By Patrick Winderl/Havre Daily Newsfirstname.lastname@example.org
Fifth-grade students from Sunnyside Elementary School on their year-end field trip Thursday were not chastised for playing in the mud - they were encouraged to.
Twenty-two students from Debbie Cottonware's class spent all day in Beaver Creek Park digging up burdock plants, and getting rather dirty in the process.
Burdock, classified as a noxious weed by the Hill County Weed District, is a scourge for local ranchers, who say the plant's burrs can cause cattle to go blind and develop urinary tract infections.
In 1994, county weed coordinator Terry Turner worked with local teachers to establish a feild trip program in which fifth-grade students help eradicate the plant and learn a little about botany in the process. The plants the students dig up are separated from their roots, which are then sold to the Columbus-based herbal company Amber Gold Inc., which sells burdock tea online.
Burdock root contains numerous vitamins and is considered by many to possess healing properties.
"The burdock root has a lot of good qualities in it," Turner said. "It's a blood purifier. it's good for teenage acne."
The money raised from the burdock root sales goes to pay for T-shirts for all the students who participate. The T-shirt, emblazoned with the words "Weed Warrior," has a cartoon of a young man with a shovel happily digging up burdock plants.
Before the students are unleashed on the burdock plants, Turner visits them in the classroom to give a presentation.
"We do a little about plant identification, trying to cover stinging nettles and poisonous plants," he said. "We go over how the project was started, and why we're trying to dig the burdock. We go over some of the health benefits. And the kids get to taste the tea. We brew up a pot for them."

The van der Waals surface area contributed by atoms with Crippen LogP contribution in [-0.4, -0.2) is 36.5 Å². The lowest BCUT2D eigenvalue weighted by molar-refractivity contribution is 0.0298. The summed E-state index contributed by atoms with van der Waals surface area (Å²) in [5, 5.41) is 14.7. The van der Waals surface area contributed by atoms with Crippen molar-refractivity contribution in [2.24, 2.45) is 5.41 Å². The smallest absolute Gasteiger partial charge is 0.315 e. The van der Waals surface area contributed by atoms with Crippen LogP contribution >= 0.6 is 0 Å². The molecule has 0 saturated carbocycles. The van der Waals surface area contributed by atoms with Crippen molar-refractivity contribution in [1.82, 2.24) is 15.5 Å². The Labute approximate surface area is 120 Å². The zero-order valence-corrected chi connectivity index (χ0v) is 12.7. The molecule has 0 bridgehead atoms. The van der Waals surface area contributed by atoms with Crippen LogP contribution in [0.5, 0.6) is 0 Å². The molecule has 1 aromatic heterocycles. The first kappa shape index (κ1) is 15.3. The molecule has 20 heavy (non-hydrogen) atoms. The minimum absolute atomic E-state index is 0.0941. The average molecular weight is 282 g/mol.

After poor weather delayed the field trip last week, Cottonware's class finally made it to the park Thursday morning. Picking burdock roots just south of the turnoff to Eagle Rock Estates, her class worked for several hours before breaking for lunch at Bear Paw Lake.
"They've been working really hard," Cottonware said while eating lunch at the gazebo. "They really like it, especially the getting muddy part."
Eleven-year-old Ashlee Keeling said the venture was a good field trip "because it's fun digging up burdock."
"It's rich in vitamins B-something, B-something, and B-something," said 10-year-old Brooke Jappe about the healing powers of the plant's root.
Rhiannon Hensley, 10, said that she was enjoying the field trip, but stressed the importance of avoiding the stinging nettles, and said that she doesn't like when the plants snap off, because then the root is not as long.
The decade-long tradition of the burdock dig has spawned an intense competition among classes to see who can pick the most, and largest, burdock plants.
By the time the students took their lunch break, they had removed 682 plants. After a pep talk by Cottonware, they stepped up their efforts in the afternoon, ending the day with a total of 2,062 plants.
While a bit short of the record-setting 7,777 plants picked by a class in 2001, the plants picked by Cottonware's class yielded 59 pounds of roots, Turner said.
All of the burdock picked by the students comes from four locations in Beaver Creek Park which have been organically certified, Turner said, meaning they have not been sprayed with chemicals. The root is separated from the plant and sold to Amber Gold Inc.
The root is boiled for several days until it yields a thick, molasses-like oil which is then distributed in bottles as a tea concentrate. One 1.4-ounce bottle is enough for about 50 cups of tea.
Two more fifth-grade classes from Sunnyside and one from Kremlin-Gildford were scheduled to go on burdock dig field trips today, Turner said.